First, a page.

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Brainstorm Health: Verily Pharma Partners, ‘Conscience’ Clause Lawsuits, Merck’s Mulligan

May 21, 2019, 11:55 PM UTC
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Good afternoon, readers.

I read something pretty troubling (if not surprising) this morning. And, yes, it has to do with my generation, AKA the millennial folk.

You may have heard that American health care is an unadulterated mess, and that messiness forces millions of people to make tough decisions when it comes to their finances. Millennials are no exception to that dilemma, according to new research published by Transamerica Center for Health Studies (TCHS).

The report has plenty of fascinating tidbits about the so-called “digital generation’s” approach to medicine. For instance, millennials tend not to go to the doctor’s office, have far less trust in U.S. health care than previous cohorts, and place preventive health and self-care above all else in their hierarchy of priorities.

But this isn’t just a random whim of 20- and 30-somethings. The behavior is influenced by factors like unaffordable medical costs, which, according to the study, force certain young people to take extraordinary measures relative to other generations.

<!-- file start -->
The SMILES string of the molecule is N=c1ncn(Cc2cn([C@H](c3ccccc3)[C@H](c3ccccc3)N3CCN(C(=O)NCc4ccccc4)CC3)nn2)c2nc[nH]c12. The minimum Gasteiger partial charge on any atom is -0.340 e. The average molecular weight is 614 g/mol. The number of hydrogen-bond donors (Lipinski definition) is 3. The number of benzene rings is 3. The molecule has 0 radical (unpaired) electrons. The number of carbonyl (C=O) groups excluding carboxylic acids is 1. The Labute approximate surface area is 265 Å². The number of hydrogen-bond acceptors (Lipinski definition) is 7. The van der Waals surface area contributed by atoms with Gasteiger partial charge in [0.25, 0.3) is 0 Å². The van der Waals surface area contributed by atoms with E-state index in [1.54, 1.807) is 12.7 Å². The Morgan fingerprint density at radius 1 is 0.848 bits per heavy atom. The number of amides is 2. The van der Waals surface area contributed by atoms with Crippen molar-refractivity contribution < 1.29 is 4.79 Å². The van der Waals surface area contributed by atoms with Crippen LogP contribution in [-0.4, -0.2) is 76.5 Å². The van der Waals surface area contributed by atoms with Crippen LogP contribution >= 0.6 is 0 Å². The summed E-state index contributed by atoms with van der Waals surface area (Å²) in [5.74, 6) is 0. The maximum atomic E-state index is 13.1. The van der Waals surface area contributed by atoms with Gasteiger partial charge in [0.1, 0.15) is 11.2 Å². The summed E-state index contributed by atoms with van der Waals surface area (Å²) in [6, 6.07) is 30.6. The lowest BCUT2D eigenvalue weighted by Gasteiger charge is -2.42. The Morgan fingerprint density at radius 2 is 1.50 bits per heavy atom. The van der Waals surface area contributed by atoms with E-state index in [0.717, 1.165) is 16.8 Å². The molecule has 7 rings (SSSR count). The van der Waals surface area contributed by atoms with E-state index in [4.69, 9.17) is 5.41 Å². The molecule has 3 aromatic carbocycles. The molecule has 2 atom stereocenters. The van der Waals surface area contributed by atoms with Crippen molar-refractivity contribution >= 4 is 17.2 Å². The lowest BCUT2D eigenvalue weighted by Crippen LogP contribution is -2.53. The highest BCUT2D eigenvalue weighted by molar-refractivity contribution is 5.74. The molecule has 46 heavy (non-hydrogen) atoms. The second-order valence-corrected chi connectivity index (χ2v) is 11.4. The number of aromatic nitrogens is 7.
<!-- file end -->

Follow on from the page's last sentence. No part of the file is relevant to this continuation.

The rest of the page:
“Millennials with significant out-of-pocket healthcare expenses are most likely to pay these expenses with savings (52% vs. 46% of Gen X and 46% of Boomers), credit cards (44% vs. 38% of Gen X and 33% of Boomers), or 401k withdrawals (16% vs. 6% of Gen X and 3% of Boomers), and are less likely to pay with disposable income (29% vs. 38% of Gen X and 40% of Boomers),” write the authors.

Read on for the day’s news.

Sy Mukherjee


Verily's rock star pharma crew. Alphabet life sciences arm Verily has assembled an impressive team of drug making partners to support its Project Baseline initiative, a program that aims to keep track of key biometrics over the long term. The value proposition for the pharma companies (including Pfizer, Otsuka, Novartis, and Sanofi) is simple: Leverage "real world" data into clinical trials in order to streamline the discovery and development process. (How that works out in the end is a bigger, and yet unanswered, question.)


Merck gets a mulligan on Fosamax cases. The Supreme Court has given drug giant Merck a do-over of sorts to avoid litigation targeting the company's osteoporosis drug Fosamax. Merck has been accused of failing to notify patients of the risks associated with taking the drug, specifically of debilitating thigh bone fractures. On Monday, SCOTUS ordered a lower court to reconsider an opinion to let the suits continue; Merck has argued they should not since the U.S. Food and Drug Administration (FDA) had not allowed the company to include a relevant warning on the label. (Reuters)


States, cities launch suits against the 'conscience clause.' A coalition of cities and states led by California and New York are suing the Trump administration over a so-called "conscience clause" rule that would allow doctors and nurses to refuse abortion care based on their personal beliefs. The plaintiffs are seeking an injunction against the rule, which critics say would allow medical professionals to discriminate against patients. (Reuters)


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Produced by Sy Mukherjee
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